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This Elderberry is known by several names, including Common Elderberry, American Elderberry and Canadian Elderberry. It is a valued native small-tree or large shrub, growing readily in North America and Britain. Berries are dark and plentiful. Spring flowers are also quite attractive, forming white masses.

Type: Large shrub or small tree

Height: 2-5 meters. Plants can be pruned to remain as a small shrub, or left to grow to a very small tree.

Location: Sun or part sun

Hardiness zones: 3-9

Bloom time: Spring, followed by berries in summer

Seeds per pack: 10

Note: Many seeds and plants contain poisonous parts, this included. All Elderberry leaves, flowers, roots, bark and stems are poisonous. Berries should be cooked, as they can be mildly poisonous if not cooked.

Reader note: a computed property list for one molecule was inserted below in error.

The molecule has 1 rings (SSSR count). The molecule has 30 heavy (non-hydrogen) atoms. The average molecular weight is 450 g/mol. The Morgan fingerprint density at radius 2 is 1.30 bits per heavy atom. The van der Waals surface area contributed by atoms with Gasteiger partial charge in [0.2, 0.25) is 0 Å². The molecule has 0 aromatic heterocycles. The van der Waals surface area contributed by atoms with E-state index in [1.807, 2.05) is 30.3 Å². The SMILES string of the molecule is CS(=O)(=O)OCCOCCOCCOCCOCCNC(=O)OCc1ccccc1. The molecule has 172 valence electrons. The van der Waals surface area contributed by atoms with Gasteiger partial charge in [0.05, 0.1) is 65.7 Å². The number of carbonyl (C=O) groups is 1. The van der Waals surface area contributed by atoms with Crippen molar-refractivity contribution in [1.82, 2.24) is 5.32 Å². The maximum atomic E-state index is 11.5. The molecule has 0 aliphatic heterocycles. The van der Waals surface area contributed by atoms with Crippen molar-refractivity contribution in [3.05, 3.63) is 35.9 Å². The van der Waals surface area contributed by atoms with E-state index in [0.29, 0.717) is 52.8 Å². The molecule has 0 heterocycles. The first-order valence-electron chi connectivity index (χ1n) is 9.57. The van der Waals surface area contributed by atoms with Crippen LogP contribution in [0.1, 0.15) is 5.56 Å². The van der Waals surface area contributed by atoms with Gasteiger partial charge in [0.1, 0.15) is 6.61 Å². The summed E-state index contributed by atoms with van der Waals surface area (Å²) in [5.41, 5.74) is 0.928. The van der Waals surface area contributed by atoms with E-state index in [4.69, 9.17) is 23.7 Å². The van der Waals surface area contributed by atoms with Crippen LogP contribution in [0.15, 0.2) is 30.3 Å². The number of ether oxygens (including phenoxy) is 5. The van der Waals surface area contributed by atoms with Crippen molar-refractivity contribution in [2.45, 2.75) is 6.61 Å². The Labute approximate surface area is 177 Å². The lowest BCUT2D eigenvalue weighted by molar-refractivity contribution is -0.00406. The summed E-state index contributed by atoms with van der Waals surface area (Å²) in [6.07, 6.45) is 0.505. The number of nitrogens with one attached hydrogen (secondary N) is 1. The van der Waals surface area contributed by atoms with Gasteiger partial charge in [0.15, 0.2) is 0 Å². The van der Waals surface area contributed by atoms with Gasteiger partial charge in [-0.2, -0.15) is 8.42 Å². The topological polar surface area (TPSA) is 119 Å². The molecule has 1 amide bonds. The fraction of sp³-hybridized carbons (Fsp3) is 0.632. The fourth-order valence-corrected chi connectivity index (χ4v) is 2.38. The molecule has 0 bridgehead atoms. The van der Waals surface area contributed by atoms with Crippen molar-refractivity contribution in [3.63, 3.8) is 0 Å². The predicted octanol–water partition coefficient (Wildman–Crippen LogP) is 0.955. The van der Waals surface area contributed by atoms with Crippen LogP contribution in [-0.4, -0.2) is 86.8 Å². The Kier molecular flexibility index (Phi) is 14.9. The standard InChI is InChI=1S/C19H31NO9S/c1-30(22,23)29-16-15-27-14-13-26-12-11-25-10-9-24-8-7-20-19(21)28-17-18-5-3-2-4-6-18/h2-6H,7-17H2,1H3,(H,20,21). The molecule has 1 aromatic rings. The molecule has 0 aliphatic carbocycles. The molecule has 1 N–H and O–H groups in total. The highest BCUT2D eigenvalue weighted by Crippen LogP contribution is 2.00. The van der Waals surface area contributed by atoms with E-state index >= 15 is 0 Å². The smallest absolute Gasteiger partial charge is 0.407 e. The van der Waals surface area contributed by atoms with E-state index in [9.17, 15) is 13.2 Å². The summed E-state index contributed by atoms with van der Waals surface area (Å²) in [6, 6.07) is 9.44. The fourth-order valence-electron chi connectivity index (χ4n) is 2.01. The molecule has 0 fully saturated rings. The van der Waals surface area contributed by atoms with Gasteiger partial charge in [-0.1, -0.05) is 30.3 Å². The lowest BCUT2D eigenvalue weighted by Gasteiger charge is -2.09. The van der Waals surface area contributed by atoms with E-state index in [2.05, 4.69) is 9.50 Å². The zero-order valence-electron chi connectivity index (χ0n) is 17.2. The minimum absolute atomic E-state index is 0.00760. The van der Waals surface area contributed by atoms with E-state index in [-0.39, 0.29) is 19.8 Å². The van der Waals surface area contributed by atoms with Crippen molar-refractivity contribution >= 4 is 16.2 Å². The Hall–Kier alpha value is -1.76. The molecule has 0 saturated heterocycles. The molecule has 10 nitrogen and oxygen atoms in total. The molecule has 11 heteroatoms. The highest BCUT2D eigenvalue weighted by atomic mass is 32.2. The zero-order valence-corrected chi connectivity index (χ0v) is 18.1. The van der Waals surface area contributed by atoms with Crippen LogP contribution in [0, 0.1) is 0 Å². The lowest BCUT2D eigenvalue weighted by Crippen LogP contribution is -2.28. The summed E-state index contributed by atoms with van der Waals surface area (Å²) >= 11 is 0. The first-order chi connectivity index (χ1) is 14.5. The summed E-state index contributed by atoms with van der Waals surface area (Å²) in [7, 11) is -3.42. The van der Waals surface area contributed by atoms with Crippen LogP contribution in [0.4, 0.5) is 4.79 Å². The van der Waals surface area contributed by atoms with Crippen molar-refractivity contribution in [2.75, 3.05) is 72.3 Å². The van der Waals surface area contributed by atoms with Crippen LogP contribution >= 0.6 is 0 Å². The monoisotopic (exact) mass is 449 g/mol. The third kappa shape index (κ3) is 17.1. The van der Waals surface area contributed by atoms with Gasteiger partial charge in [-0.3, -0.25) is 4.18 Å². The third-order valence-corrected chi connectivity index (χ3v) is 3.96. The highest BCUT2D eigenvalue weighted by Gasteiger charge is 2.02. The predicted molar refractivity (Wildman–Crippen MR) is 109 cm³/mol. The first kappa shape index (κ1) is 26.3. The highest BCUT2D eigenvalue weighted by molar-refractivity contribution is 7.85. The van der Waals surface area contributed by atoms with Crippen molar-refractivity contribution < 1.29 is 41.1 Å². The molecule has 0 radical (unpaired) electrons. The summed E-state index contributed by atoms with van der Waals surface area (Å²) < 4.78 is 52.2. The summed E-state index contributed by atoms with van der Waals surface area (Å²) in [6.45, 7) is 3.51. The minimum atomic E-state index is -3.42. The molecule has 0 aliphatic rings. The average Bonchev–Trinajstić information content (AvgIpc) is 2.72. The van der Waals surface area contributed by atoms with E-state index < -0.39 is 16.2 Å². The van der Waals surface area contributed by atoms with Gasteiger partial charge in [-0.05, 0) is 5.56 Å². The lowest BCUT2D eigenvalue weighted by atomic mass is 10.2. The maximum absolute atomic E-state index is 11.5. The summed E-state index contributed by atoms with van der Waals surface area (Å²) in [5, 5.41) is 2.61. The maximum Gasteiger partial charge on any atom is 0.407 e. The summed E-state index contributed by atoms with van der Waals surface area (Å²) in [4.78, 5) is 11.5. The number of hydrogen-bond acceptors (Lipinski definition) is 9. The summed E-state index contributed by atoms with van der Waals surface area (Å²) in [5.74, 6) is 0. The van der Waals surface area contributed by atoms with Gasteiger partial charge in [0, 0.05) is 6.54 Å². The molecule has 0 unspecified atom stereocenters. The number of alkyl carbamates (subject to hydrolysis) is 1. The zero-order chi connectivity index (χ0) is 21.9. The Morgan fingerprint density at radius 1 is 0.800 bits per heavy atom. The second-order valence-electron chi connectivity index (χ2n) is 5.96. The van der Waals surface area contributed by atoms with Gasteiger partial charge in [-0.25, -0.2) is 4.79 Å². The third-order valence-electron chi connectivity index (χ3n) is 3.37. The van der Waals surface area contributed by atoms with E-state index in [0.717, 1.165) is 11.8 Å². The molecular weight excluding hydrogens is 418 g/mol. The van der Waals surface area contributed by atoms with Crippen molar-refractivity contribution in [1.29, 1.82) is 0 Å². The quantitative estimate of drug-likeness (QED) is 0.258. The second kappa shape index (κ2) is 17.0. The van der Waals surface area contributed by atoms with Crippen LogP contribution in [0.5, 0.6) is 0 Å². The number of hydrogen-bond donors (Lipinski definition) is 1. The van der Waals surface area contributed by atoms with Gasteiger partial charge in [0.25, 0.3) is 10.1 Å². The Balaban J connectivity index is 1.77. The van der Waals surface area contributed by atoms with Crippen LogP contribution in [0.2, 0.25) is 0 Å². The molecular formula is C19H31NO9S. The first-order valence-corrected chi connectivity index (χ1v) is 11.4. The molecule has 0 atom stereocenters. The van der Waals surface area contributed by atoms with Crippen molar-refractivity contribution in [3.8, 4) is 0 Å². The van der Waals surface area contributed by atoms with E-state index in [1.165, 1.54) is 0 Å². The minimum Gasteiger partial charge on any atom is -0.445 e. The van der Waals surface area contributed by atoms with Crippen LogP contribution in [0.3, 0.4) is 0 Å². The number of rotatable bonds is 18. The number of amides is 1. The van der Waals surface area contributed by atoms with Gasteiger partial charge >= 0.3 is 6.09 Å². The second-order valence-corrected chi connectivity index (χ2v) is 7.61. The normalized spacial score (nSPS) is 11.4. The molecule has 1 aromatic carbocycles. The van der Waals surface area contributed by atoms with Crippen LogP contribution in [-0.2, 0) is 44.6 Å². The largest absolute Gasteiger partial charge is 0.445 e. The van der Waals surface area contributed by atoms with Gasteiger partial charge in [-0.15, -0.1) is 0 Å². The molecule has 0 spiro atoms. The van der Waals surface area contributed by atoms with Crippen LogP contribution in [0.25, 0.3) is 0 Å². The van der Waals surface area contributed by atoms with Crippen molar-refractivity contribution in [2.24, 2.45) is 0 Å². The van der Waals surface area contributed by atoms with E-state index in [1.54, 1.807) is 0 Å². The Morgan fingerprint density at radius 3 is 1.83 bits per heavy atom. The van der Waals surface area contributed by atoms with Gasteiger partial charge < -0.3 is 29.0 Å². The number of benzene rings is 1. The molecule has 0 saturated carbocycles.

Germination: These seeds require a period of moist cold to help them break dormancy. This is done by giving them a cold 'winter' period (artificial or natural), and then a warming to simulate 'spring', and time to grow! Here's how this can be done:

Obtain a planting container that has holes in the bottom for excess water to drain. Place the seeds just under the surface of your growing medium, and water. Place your container in a cold area (but not freezing, perhaps a refrigerator) for 4-6 weeks. Once the cold period is completed, place the container at room temperature for them to germinate. Be sure to keep the soil moist during this entire germination period. Seedlings will sprout a few weeks, or occasionally several months, after the warming period.

If you are planting your seeds in late winter or spring, these seeds can be planted outdoors while it is still cool out (once the ground is workable and unfrozen), to receive the cold period naturally in the garden. It is best to use this method only if you are able to keep the soil moist for the entire germination period. Be sure to label the planting area.

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